Tag! Episode 2: Email Messages Tagged While You Wait
When email messages need to be examined for attorney/client privilege, discovery slow to a crawl. And obviously the expense of preparing for discovery goes way up. If only there were an easy way to get users to tag email messages so people don’t have to try so hard later on figuring out what’s relevant and what’s privileged.
But most tagging systems are doomed to fail, due to lack of end-user participation. I recently had the pleasure of seeing Mark Diamond, CEO of Contoural (www.contoural.com) give a presentation, and he insisted that tagging schemes needed to obey the “5-second Rule.”
The 5-Second Rule:
If it takes the user longer than 5 seconds to tag the document, (or record, or email), he or she is going to start looking for ways to get around the system instead of providing the required metadata.
Pretty sad, but entirely believable. When you think of how much trouble an employee might be saving the company by correctly tagging a message, it just makes you shake your head. Then again, incorrectly tagging a message that probably will never get examined anyways is hardly going to bring one’s company to its knees. 5 seconds is about right. Fortunately, Outlook 2007 and Exchange 2007 have a new tool that fits the bill: Message Categorization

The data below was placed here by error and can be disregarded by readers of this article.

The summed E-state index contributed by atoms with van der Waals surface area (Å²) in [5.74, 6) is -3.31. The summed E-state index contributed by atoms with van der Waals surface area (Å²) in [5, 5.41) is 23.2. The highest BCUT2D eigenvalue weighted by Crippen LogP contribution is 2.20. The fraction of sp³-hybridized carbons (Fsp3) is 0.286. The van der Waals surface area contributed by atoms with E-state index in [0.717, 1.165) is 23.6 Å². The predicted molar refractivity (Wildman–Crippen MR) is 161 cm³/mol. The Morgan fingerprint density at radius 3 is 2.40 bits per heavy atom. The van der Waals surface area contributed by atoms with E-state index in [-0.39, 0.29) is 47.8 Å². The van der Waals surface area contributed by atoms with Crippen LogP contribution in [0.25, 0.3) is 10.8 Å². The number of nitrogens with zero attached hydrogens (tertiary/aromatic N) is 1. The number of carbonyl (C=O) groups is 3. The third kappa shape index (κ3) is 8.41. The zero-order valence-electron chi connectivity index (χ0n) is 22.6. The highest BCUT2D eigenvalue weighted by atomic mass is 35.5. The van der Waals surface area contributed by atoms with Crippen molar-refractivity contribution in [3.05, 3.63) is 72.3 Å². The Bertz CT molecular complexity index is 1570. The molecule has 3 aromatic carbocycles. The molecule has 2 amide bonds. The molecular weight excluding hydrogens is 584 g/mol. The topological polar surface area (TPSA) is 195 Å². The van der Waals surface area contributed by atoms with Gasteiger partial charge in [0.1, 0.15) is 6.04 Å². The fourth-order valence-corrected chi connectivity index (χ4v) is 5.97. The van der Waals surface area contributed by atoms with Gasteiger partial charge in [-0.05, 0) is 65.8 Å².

Exchange 2007 Message Categorization
This features lets Exchange administrators create a customized drop-down menu of message categories, like “Attorney/Client Privileged,” “Company Confidential,” etc. that end users can rapidly apply to any message (in less than 5 seconds). Administrators control the name of the Category that appears in the menu, the “helper text” that appears to the end user in Outlook, as well as any text appended to the message itself.
Exchange and Outlook ship with two “default” classifications built-in, so you can see how it works, but the system is completely customizable, you’re free to create new categories or edit the default ones. Here’s a great overview of how it works: http://technet.microsoft.com/en-us/library/bb123498.aspx
And here’s a screenshot of what the end user sees in Outlook 2007:
In our next post, we’ll examine additional rules and behaviors that Exchange administrators can configure based on message categorization.